High School Career Guidance

It was at the Queen’s Croquet Ground in the story of Alice in Wonderland, that the game begins with Alice using a flamingo tucked under her arm as the mallet, a rolled-up hedgehog as the puck and the Queen’s soldiers bent over, acting as the hoops. The players all start at the same time without waiting for their turn. The hedgehog continually unrolls itself and the Queen’s soldiers are called away to another beheading. The game quickly turns into disorganized chaos with everyone running in different directions.

For many High School students, planning for their future training or career can, at times, resemble this croquet game. With so many career opportunities available, each with different skill requirements, how do students begin to consider making decisions about which direction to take?

Working on employability while studying isn’t just for those wanting to get on to prestigious graduate programs. Doing so helps students to discover what sort of work they want to do so they can start to plan their future study and work experience.

Like all students, I went through the same levels of confusion, which is why today, I spend my days providing what is termed ‘expert’ virtual speaker sessions for schools across the US.

As school counsellors will appreciate, giving each student the right information and advice comes with the same challenges; what a student may be inspired by today, may not be the career of their future.

From my experience many of today’s students need a wake-up call to tell them what is going on in the world of employment and the steps they should be taking. The objective of my sessions is to not only inspire them but to open up their minds to potential careers and the skills they’ll need. Being young (I’m only 26 years old myself) certainly helps to ensure they feel more aligned to my advice.

My career has taken several turns, from community theater, to helping small businesses find their ‘voice’; making their ideas a reality and helping to visualize and create their brand.

The first thing I share with students during my sessions is that, to a certain extent, there are two main skill areas that are required in all careers; marketing and IT.

Whichever career path a student takes, marketing is a central requirement. Whether a student wants to run their own website development company, work for a law firm, become a teacher or be a hairstylist they all need to market themselves. A lawyer has to ‘sell’ his defense to the jury, a web developer and hairstylist have to market themselves to potential new clients and a restaurant owner has to market the business to the surrounding community. In fact, everyone has to market themselves. If you want to apply for a job, you’ll need to write your resume to be appealing to the company and then, if invited in, you’ll need to promote yourself to the people conducting the interview.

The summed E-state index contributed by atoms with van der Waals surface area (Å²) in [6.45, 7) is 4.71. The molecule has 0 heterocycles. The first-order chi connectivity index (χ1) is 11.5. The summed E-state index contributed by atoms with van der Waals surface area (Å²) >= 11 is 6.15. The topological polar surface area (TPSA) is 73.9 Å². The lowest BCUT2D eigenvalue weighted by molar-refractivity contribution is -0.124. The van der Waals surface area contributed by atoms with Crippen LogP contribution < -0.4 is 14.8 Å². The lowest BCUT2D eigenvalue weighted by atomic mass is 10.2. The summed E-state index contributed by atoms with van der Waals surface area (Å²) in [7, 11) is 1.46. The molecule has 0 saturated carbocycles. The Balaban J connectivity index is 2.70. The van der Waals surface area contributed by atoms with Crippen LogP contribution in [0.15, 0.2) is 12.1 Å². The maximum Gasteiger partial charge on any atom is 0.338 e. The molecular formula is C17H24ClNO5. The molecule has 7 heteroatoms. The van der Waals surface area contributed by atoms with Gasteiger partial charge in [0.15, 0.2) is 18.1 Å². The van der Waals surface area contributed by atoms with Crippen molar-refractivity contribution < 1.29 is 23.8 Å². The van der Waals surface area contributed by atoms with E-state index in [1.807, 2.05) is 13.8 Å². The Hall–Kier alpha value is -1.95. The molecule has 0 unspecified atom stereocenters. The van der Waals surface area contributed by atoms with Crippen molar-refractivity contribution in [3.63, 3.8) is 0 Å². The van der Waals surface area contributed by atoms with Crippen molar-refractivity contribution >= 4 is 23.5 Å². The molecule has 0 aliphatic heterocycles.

IT is another skill that thankfully most of today’s students have. Creativity and artistic skills play a major role in technology. If they are to become a website developer or graphic designer, today’s new-age careers demand a high level of creativity. Whether they run their own business and set up a marketing database or use an online system for invoicing, they will all need to know how to use technology in their future careers.


One common trait in all my sessions is that the students want to know the formula. They want me to tell them what they need and the career they should embark on. I therefore spend time ensuring that students recognize that they are the only ones in charge of their future.

The next most common question I’m asked is whether they have to go to college. While I dropped out of college, I always encourage them to go; after all the experience of college life is so valuable and you learn skills beyond pure academic achievement. But what I do stress is that if it’s just not practical for any individual student, it isn’t 100 percent necessary.

And finally, in terms of setting up my own business, they want to know how hard it was and how long it takes; again, expecting a set formula. It is interesting that however honest I am about the hard work and long hours they seem to value this honesty. I start with hard facts about the failures, long hours and the loneliness of working alone. The bottom line they need to understand is that ‘the world is a lot more difficult than you think.’ I want these students to understand that whatever stage they are at in their career pathway, they may certainly feel like they are running around the Queen’s Croquet Ground, feeling confused, taking constant knocks, experiencing failure, and being at a loss to see a clear direction. These are all completely normal; it’s an important part of career guidance.

Ryan Hertel is an expert speaker on Career Exploration. He carries out face to face and virtual sessions in classes and assemblies across the US. For further information please visit www.LessonALive.com .